Get to know the city and seek out its soul. Visit the art museums and the public places, join the organized city tours and see the historic sights and buildings.
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Trondheim has roughly 180 000 inhabitants and is growing fast. The Viking king Olav Tryggvasson founded the city in 997. It remained the capital for 200 years and was in 1152 chosen as the seat of the archbishop of Norway. The same year the first school in Norway, the Cathedral school, was established. The city soon developed into the major centre for trade and production in the region - a role it still maintains. Today Trondheim displays a rich variety of historical, traditional and modern wood architecture, especially within the urban context of its medieval centre.
The Nidaros Cathedral and The Archbishops Palace
The Nidaros Cathedral is generally known as one of the finest historical buildings in Scandinavia and no doubt its finest example of gothic architecture. Construction started around 1170 and was not fully completed before the west facade had received its last historical figure, early in the 21st century. Since the very beginning the cathedral has been a major destination for pilgrims, seeking to view the relics of St. Olav, Norway’s national saint.
The Archbishop’s Palace adjacent to the cathedral is one of the best preserved buildings of its kind in Europe. It is the oldest secular building in Scandinavia. Construction commenced in the second half of the 12th century and was the Archbishop’s residence until the reformation in 1537.
Stiftsgården (the Royal residence) and the areas Bakklandet and Møllenberg
Cecilie Christine von Schøller, the ambitious widow of the privy councilor of Trondheim, built Stiftsgården between 1774 and 1778. It is known as the largest wooden palais in Scandinavia. It was sold to the Norwegian State in 1800 and is today the official Royal residence in Trondheim.
The areas Bakklandet and Møllenberg are home to the largest undisrupted wooden building area in all the Nordic countries. The major part of the buildings date from the period before 1900. Bakklandet, which is located on the east side of Nidelven, has been undergoing a long and thorough redevelopment. Old buildings have been refurbished and many have been replaced with complete replicas. Here you will find enchanting cafes and restaurants, as well as many small exotic shops.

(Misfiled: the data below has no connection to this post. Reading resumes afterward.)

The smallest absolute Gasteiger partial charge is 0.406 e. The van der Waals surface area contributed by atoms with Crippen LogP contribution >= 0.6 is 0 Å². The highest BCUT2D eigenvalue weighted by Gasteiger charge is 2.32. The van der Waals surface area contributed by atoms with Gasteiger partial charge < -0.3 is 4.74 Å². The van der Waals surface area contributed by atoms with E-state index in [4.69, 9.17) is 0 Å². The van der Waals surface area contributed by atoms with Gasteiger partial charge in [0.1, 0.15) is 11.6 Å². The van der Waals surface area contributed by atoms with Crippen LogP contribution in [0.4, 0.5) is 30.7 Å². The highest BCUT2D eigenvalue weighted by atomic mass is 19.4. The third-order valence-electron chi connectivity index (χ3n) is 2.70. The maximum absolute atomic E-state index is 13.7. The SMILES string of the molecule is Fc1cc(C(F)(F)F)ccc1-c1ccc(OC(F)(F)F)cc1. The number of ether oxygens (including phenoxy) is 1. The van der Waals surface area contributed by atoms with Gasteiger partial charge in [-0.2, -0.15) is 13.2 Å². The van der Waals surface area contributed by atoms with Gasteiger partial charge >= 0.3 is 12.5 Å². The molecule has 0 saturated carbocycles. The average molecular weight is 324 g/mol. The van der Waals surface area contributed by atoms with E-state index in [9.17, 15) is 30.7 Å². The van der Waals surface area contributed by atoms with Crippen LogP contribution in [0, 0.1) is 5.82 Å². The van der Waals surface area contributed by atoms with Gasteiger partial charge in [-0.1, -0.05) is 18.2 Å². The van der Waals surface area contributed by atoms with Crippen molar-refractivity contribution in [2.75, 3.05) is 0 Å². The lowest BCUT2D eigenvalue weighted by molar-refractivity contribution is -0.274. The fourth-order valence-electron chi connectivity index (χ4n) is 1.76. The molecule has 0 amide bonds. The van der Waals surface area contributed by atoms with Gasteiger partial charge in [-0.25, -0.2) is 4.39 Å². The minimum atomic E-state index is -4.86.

Along both sides of the Nidelven, the river encircling the medieval city centre, there are long rows of grand warehouses dating back to the 18th century. Many are in a condition of decay and are in a dire need of refurbishing and renewal.
Norway’s capital of technology
Trondheim is often referred to as Norway’s capital of technology and also as the student city of Norway, encompassing the Norwegian University for Natural Sciences (NTNU) with approximately 30 000 students.
Of all civil engineers educated in Norway, about 80 % have their training from Trondheim and many of our leaders within business, industry and in entrepreneurial enterprises have their education from Trondheim. The quality of this technological professional expertise is on a level that can compare with the highest international standards.
Fields of research and scientific activity include energy and environmental studies, medicine, maritime activity, production and development and Information and communication technology.
In the same area as the university we find SINTEF, Norway’s largest Independent foundation for research and innovation. Due to this very active, productive and fruitful milieu Trondheim stands out as one of the leading locations for innovation and development in Norway.